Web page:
Venezuela is spiralling deeper and deeper into an economic crisis that has already lasted eight years. An increasing number of women do not know where the next meal for their families will come from. They often cannot find any contraception and even if they do manage to find it, many cannot afford it at current prices. So they end up pregnant and having an unsafe abortion. Things are not just bad; they are going backwards at a frightening speed.
In Caracas, a pack of three condoms costs US$4.40 — three times the monthly minimum wage of US$1.50. Birth control pills cost US$11 a month, while an IUD can cost more than US$40. And that does not include the doctor’s fee to insert it. The full and equal participation of women in society promised by Hugo Chávez, including subsidised and widely available contraception (though not legal abortion) has not outlived him due to years of punitive US sanctions, which have left the country’s public health system in shreds. Birth control is nearly absent from government clinics and available at private pharmacies only at prohibitive prices.
By 2015, contraceptives, once free at government hospitals and broadly affordable at private pharmacies, began to disappear. And women who could once plan their futures — thanks to contraception — began to lose control. By 2018, oral contraceptives, implants and patches were nearly impossible to find in several major cities, according to a study by the reproductive rights coalition Equivalencies in Action. Some couples began to ration or abstain from sex. Others tried to plan around a woman’s menstrual cycle. But it did not always work. And not everyone has a choice.
As the crisis has sharpened, many women say that abuse has, too, making it difficult for them to say no to a partner or to leave a relationship.
Anitza Freitez, a demographer with the Universidad Católica Andrés Bello in Caracas, said the dynamic could shape the country for decades, creating “a vicious circle of poverty”. Maternal deaths surged 65% between 2015 and 2016, according to the Health Ministry. And then the government stopped releasing data.
The number of women seeking abortions has surged, according to interviews with health professionals and community workers across the country. There used to be doctors who would do abortions illegally in safe conditions. But about half the country’s physicians, some 30,000 of them, have left in recent years, according to the Venezuelan Medical Federation, driving women to makeshift clinics. Now, however, individuals and small groups are teaching women how to find and use misoprostol. Yet in some cases, women are paying as much as US$150 for a set of misoprostol pills.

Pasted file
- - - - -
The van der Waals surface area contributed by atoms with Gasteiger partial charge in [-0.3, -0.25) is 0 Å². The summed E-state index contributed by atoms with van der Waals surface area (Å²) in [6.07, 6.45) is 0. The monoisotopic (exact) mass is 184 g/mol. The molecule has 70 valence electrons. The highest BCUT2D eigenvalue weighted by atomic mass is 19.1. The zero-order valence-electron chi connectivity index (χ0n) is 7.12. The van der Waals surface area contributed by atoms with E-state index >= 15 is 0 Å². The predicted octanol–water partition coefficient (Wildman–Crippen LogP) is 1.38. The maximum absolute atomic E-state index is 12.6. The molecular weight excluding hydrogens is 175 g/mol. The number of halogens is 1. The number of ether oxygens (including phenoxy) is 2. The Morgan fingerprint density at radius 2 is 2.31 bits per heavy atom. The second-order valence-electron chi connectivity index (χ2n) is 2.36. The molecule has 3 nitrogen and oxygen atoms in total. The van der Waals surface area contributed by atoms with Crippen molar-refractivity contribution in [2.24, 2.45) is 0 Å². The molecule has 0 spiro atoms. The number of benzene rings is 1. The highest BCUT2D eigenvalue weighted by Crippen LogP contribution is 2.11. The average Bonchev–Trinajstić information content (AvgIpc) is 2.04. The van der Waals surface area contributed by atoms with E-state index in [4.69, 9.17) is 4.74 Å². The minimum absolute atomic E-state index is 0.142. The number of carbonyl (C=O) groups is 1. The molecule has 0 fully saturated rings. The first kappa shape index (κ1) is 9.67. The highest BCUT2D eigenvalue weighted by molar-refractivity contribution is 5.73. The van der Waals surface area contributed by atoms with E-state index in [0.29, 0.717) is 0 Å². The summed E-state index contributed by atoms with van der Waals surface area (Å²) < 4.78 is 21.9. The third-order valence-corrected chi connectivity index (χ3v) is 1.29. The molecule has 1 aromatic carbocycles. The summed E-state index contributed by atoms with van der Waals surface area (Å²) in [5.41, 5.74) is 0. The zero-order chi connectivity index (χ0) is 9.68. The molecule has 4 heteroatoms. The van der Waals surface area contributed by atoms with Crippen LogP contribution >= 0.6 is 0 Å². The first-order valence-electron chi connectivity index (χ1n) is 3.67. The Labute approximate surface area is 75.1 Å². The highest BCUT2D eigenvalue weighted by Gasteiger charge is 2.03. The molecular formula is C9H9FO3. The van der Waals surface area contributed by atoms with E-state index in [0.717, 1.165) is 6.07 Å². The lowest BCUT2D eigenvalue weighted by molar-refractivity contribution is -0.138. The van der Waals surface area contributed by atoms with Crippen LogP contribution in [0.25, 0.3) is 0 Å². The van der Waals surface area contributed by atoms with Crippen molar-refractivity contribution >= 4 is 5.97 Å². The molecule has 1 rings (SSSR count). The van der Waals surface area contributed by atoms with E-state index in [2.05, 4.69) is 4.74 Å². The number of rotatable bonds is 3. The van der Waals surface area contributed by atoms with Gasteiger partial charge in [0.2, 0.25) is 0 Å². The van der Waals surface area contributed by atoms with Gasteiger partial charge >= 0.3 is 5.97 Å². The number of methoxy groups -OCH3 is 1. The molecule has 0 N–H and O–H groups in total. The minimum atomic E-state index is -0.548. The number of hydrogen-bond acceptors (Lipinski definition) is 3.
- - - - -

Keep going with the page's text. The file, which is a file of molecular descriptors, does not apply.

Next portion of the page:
One woman who survived a bad experience using misoprostol alone said: “You say to yourself, ‘Well, this happened, but it could have been worse. It could have gone differently. I could have died in the process, but I didn’t, and it’s OK.’” she said. “But it’s not OK. It’s not OK that I had to have an abortion in a warehouse. It’s not OK that I passed out, that I became depressed. It’s not OK that I feel the way I do,” she said, words tumbling out in anger. “It’s not OK that the country pushes you into this desperation, that all it does is close its doors to you. I am resilient, yes. But at some point, all of us get tired. And I am tired. I am so tired.”
SOURCE: Boston Globe, by Julie Turkewitz and Isayen Herrera / Originally published in the New York Times, 20 February 2021.
PHOTO, by Meridith Kohut: At one of the family planning clinics run by Plafam (https://www.plafam.org.ve/), which remain open. The waiting rooms are always packed. Women sometimes sleep outside, desperate to be among those who receive free birth control implants on distribution days.
POSTSCRIPT: US author Jane Caro shared the NY Times article on Twitter. One respondent to her tweet asked: “Does the article mention that the primary cause of misery is US sanctions? I’m gonna guess that’s a big no, as it’s the NY Times” (Tweet). In fact, the article did mention it. And so did we. Someone who they will listen to should share this report with Joe Biden and Kamala Harris.